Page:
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Negative alcohol expectancy predicts post-treatment abstinence survivorship: the whether, when and why of relapse to a first drink

Jones, B.T., and McMahon, J. (1994) Negative alcohol expectancy predicts post-treatment abstinence survivorship: the whether, when and why of relapse to a first drink. Addiction, 89 (12). pp. 1653-1665.

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Abstract

Using survival analysis, the association was explored between positive and negative alcohol expectancies measured on admission to a non-residential alcohol dependence treatment unit and post-treatment relapse to a first drink (first slip). A reliable association between negative alcohol expectancy (but not positive) and relapse was found. The active negative alcohol expectancies were distal rather than proximal: proximal expectancies surround consumption ('same day' expectancies) and distal expectancies relate to the 'next-day' following consumption or those longer term expectancies coming from 'continued drinking'. Only the 'next day' component of distal expectancies formed a reliable association with relapse. The use to which negative alcohol expectancy as measured by the Negative Alcohol Expectancy Questionnaire might be put is discussed in terms of (i) a bottom-up representation of motivation for recovery to help treatment match and (ii) a provisor of detailed, client-specific information for structuring motivational interventions.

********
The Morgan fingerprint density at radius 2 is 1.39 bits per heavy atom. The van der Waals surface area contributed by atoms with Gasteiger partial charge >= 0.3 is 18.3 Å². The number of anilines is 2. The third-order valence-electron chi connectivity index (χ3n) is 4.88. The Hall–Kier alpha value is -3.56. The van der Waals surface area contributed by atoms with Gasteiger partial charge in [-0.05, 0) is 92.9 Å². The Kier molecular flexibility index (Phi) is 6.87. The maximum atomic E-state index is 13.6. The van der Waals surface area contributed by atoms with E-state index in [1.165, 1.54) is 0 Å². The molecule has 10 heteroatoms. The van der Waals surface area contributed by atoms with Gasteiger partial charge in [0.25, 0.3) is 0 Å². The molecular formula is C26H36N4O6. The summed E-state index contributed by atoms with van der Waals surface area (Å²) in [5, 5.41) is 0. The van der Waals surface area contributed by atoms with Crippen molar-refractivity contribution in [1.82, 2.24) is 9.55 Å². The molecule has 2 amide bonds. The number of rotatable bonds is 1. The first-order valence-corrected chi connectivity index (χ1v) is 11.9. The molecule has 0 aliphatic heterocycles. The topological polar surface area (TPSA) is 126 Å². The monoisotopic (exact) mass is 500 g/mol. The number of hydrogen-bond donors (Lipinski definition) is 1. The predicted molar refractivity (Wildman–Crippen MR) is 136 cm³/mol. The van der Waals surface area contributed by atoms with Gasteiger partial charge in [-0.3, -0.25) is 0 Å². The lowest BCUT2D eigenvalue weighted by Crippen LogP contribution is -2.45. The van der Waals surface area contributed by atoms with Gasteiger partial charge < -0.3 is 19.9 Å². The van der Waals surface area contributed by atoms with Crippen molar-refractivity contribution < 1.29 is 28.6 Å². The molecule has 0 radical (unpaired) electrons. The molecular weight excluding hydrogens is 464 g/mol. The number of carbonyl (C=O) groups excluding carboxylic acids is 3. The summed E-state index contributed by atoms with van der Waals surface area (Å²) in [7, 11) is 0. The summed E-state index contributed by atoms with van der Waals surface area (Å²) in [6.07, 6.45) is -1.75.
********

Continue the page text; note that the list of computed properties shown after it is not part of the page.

Item Type:Article
Status:Published
Refereed:Yes
Glasgow Author(s):Jones, Prof Barry
Authors: Jones, B.T., and McMahon, J.
College/School:College of Science and Engineering > School of Psychology
Journal Name:Addiction

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